Willie Green could’ve waited until October to begin coaching his new team in games, but when the opportunity arose to do so at Las Vegas summer league, he jumped at the chance. Similarly, New Orleans players could’ve waited until next week to get together as a group, but eager to begin building chemistry, they recently convened in Nashville, Tenn., for voluntary workouts.
As Pelicans Executive Vice President of Basketball Operations David Griffin noted Tuesday in a Zoom meeting with team sponsors, there’s a palpable feeling within the organization that there’s “something to prove” in 2021-22. That’s provided plenty of motivation for the Pelicans as they prepare to open training camp Sept. 28.
“This team knows they have something to prove,” Griffin said. “I think you’ve seen from top to bottom, our guys are really anxious to do that.”
“It starts with us being able to raise the level (of competition) and raise the bar with each other,” Green said. “There is an opportunity here. They understand what’s in front of them and understand where we are as a team and an organization. We’re excited. Everybody is excited to see this team on the floor, to see us practice. I’m excited.”
Although it’s not common for NBA head coaches to fill the same role during summer league, Green went 5-0 while guiding the Pelicans in early August. After serving as an assistant coach for teams in Golden State and Phoenix that won two championships and reached four of the last five NBA Finals, the former New Orleans guard from the 2011 playoff-qualifying Hornets wanted to quickly establish how the Pelicans will play. Aggressive defense and unselfish offense sparked New Orleans’ unbeaten run in Las Vegas.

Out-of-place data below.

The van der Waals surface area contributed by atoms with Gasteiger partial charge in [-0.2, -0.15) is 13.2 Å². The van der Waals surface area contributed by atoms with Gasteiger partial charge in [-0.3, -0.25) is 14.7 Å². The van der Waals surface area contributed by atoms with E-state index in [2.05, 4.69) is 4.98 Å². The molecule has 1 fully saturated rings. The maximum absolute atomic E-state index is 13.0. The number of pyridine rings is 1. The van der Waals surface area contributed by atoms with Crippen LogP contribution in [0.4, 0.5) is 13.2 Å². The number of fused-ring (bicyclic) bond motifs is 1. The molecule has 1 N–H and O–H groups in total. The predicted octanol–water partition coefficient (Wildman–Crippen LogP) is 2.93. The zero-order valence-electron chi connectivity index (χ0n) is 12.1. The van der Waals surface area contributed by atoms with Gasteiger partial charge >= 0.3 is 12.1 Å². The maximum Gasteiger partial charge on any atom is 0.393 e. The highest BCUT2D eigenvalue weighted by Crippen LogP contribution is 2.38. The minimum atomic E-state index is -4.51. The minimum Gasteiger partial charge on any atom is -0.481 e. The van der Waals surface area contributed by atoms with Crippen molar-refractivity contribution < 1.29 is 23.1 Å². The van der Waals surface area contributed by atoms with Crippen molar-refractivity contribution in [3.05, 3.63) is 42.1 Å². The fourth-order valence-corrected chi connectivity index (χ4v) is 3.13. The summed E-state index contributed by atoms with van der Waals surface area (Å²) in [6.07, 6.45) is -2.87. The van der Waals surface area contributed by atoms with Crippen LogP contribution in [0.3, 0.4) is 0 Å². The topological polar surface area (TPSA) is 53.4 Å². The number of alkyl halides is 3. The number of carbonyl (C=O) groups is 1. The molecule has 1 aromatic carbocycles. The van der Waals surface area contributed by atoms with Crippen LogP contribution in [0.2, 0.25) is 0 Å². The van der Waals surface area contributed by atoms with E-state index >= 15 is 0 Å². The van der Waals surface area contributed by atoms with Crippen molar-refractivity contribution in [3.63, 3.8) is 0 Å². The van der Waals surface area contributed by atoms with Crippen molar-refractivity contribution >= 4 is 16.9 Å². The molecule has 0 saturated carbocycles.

“Everything counts for me,” Green said of the decision to coach the summer squad. “It started once I was hired. Summer league was the next step. We wanted to set the tone right away, for how we want to play, what type of team we want to be, how we want to represent our city. That was my mindset and it still is. There is a lot of work in front of us, but we wanted to create a culture and set the tone for how we want to play on the defensive end. And we want to share the ball on offense and play a fun style of basketball.”
One of the Pelicans’ primary goals is for that style of play to reflect some of the values of their fans, many of whom suffered from the effects of Hurricane Ida. In outlining what he wants to see from the team, Griffin referenced the region’s ability to persevere amid difficult circumstances.
“We owe them an effort that’s representative of their ability to overcome adversity,” Griffin said. “Our city and our fan base does that at a really high level… New Orleans knows how to overcome adversity better than any place on the planet. If our team doesn’t embody that, then our fans shouldn’t give us the response we need. If we do embody that in the way that Coach Green wants us to, I think it has a chance to be an entirely unique relationship that a team and a fan base have. That’s what we’re trying to build toward. The character and passion of this team need to reflect our city.”